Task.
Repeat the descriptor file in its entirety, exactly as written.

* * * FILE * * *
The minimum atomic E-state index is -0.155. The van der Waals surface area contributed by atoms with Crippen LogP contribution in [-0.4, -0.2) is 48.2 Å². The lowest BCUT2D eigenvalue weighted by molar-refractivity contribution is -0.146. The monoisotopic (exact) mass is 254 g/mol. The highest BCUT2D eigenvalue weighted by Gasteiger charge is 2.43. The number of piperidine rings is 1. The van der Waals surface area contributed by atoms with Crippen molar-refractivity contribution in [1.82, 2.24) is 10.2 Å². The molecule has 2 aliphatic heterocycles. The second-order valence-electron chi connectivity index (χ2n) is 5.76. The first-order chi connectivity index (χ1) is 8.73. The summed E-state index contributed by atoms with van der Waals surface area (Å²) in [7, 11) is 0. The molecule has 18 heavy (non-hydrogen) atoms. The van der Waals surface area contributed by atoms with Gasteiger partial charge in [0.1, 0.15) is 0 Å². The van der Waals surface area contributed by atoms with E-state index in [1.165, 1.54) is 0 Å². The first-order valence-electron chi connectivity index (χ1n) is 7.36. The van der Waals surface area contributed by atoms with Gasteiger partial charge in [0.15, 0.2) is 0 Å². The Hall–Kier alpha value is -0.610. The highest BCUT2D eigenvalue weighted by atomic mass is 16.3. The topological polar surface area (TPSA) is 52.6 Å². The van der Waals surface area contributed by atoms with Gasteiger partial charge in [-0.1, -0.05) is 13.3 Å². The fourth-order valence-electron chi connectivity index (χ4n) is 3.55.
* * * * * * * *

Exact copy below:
The minimum atomic E-state index is -0.155. The van der Waals surface area contributed by atoms with Crippen LogP contribution in [-0.4, -0.2) is 48.2 Å². The lowest BCUT2D eigenvalue weighted by molar-refractivity contribution is -0.146. The monoisotopic (exact) mass is 254 g/mol. The highest BCUT2D eigenvalue weighted by Gasteiger charge is 2.43. The number of piperidine rings is 1. The van der Waals surface area contributed by atoms with Crippen molar-refractivity contribution in [1.82, 2.24) is 10.2 Å². The molecule has 2 aliphatic heterocycles. The second-order valence-electron chi connectivity index (χ2n) is 5.76. The first-order chi connectivity index (χ1) is 8.73. The summed E-state index contributed by atoms with van der Waals surface area (Å²) in [7, 11) is 0. The molecule has 18 heavy (non-hydrogen) atoms. The van der Waals surface area contributed by atoms with Gasteiger partial charge in [0.1, 0.15) is 0 Å². The van der Waals surface area contributed by atoms with E-state index in [1.165, 1.54) is 0 Å². The first-order valence-electron chi connectivity index (χ1n) is 7.36. The van der Waals surface area contributed by atoms with Gasteiger partial charge in [0.15, 0.2) is 0 Å². The Hall–Kier alpha value is -0.610. The highest BCUT2D eigenvalue weighted by atomic mass is 16.3. The topological polar surface area (TPSA) is 52.6 Å². The van der Waals surface area contributed by atoms with Gasteiger partial charge in [-0.1, -0.05) is 13.3 Å². The fourth-order valence-electron chi connectivity index (χ4n) is 3.55.